Blumlein’s stereo sound

Alan Dower Blumlein (1903-1942) was born in London and became a pioneer in the field of sound technology. He carried out work on standards for long-distance telecommunications and the reduction of cross-talk effects and filed a total of 128 patents. At EMI (Electric and Musical Industries) in Hayes, Middlesex, he invented stereo sound in 1931, devising techniques still in use today.

It is said that he was prompted by the abysmal sound distribution through speakers at a cinema! He realised that a new model of sound was needed which did not assume that two speakers represented two ears. His solution ~ to record two channels that are replayed simultaneously ~ received a prestigious recognition posthumously, with a Grammy Award in 2017. He was carrying out top secret research on aeronautical radar equipment during WW2 when his Halifax bomber aeroplane crashed in a field and he and the rest of the passengers were killed. Crucially, his work was recovered and was of immense importance in operations such as D-Day.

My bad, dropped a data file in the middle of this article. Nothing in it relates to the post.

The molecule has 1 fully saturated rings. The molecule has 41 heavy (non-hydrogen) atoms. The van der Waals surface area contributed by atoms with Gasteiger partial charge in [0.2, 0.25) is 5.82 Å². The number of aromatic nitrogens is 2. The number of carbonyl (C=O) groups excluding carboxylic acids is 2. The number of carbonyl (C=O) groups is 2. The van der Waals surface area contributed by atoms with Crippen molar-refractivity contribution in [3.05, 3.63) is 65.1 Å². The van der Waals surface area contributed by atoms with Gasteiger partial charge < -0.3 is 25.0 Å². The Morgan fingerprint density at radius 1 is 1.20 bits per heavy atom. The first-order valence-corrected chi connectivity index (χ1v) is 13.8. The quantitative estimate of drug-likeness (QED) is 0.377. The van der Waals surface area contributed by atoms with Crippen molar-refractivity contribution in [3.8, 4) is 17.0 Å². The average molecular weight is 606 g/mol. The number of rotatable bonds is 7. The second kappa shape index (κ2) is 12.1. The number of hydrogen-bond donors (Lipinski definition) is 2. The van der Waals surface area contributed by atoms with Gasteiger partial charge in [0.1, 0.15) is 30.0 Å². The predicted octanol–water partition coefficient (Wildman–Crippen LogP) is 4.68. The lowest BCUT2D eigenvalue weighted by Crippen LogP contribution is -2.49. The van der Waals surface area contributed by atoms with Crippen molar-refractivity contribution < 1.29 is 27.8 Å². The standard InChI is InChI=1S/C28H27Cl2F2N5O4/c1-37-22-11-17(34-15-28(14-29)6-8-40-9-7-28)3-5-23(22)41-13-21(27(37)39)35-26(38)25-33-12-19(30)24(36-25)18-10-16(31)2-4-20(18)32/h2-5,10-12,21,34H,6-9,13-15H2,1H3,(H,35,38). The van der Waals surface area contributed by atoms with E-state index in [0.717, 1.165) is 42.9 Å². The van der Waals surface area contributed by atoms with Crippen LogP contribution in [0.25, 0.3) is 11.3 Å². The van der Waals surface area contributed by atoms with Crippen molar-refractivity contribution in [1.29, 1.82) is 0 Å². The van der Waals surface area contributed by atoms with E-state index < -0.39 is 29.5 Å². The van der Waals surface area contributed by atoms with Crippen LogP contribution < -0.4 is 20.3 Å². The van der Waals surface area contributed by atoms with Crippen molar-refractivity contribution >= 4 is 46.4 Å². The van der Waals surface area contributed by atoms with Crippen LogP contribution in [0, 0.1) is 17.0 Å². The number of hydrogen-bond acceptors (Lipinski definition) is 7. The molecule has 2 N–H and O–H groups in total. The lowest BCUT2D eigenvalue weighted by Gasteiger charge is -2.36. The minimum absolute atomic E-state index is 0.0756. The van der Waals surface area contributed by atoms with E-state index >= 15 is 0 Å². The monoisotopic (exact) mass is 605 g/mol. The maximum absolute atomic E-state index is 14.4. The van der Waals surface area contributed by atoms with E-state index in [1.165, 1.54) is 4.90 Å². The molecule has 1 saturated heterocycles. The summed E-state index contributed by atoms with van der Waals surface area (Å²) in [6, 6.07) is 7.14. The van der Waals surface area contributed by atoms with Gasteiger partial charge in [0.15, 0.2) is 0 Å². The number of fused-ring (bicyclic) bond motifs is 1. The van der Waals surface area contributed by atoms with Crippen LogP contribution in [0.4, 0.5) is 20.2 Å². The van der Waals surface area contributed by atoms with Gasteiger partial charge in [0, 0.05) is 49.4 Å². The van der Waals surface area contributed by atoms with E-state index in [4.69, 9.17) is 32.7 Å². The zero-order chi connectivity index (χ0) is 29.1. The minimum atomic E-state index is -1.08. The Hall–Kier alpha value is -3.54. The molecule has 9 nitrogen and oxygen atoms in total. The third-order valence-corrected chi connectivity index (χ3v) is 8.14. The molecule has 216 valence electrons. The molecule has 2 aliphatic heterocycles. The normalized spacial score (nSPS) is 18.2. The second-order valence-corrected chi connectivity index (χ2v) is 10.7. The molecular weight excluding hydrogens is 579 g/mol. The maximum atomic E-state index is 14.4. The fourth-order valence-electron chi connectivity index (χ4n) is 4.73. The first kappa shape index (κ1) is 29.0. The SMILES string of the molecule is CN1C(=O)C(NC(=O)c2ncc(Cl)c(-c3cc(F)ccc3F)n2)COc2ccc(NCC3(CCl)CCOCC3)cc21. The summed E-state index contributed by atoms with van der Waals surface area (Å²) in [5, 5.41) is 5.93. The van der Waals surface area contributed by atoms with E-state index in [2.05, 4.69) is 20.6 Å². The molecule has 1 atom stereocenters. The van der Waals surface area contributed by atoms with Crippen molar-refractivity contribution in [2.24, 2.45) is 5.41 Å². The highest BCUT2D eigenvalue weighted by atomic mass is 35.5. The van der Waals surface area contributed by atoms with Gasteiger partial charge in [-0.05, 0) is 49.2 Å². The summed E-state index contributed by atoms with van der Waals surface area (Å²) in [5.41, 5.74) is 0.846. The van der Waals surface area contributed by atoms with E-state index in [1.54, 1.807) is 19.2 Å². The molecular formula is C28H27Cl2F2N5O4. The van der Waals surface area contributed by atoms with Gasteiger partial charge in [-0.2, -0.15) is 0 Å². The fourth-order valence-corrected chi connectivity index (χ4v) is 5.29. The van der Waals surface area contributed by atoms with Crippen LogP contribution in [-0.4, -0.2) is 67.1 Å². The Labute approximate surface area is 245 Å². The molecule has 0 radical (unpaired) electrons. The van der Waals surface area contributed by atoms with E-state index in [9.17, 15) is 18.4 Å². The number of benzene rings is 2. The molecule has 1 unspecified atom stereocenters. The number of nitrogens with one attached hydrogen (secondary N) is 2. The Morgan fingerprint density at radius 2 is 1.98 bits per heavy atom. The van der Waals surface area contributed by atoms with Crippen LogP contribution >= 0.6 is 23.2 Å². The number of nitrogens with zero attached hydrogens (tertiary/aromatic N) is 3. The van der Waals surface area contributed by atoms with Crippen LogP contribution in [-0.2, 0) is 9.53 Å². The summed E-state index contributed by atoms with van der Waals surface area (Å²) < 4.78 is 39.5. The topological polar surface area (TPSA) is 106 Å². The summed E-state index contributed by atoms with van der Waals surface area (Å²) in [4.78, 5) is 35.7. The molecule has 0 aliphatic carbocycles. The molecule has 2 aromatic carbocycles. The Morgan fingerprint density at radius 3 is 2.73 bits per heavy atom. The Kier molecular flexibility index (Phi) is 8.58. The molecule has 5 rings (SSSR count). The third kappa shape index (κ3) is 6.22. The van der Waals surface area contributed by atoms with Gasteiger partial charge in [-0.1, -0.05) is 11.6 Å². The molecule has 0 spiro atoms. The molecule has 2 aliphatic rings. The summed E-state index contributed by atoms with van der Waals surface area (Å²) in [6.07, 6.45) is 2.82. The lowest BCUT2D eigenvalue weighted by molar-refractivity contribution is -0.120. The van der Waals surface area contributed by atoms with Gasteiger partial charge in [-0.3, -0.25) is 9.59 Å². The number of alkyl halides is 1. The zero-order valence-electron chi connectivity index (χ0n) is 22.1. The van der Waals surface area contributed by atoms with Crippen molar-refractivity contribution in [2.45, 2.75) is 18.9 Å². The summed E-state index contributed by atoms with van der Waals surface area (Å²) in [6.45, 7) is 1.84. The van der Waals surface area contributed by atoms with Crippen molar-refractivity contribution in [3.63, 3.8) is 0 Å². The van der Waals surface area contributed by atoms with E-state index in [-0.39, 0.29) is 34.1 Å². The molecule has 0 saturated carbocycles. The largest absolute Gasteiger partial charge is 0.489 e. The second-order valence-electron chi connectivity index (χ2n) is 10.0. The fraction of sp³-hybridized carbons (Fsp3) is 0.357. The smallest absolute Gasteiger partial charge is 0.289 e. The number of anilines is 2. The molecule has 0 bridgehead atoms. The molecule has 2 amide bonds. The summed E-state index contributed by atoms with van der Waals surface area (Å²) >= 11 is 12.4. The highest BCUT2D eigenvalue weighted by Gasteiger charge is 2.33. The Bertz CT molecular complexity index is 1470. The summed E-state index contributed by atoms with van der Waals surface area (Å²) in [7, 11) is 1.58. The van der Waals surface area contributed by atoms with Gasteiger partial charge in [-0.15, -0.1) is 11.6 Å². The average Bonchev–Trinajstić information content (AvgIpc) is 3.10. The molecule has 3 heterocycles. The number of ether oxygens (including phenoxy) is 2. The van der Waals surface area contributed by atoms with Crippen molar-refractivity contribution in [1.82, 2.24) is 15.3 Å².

(Image: AlanBlumlein at Wikimedia Commons / CC BY-SA 4.0)

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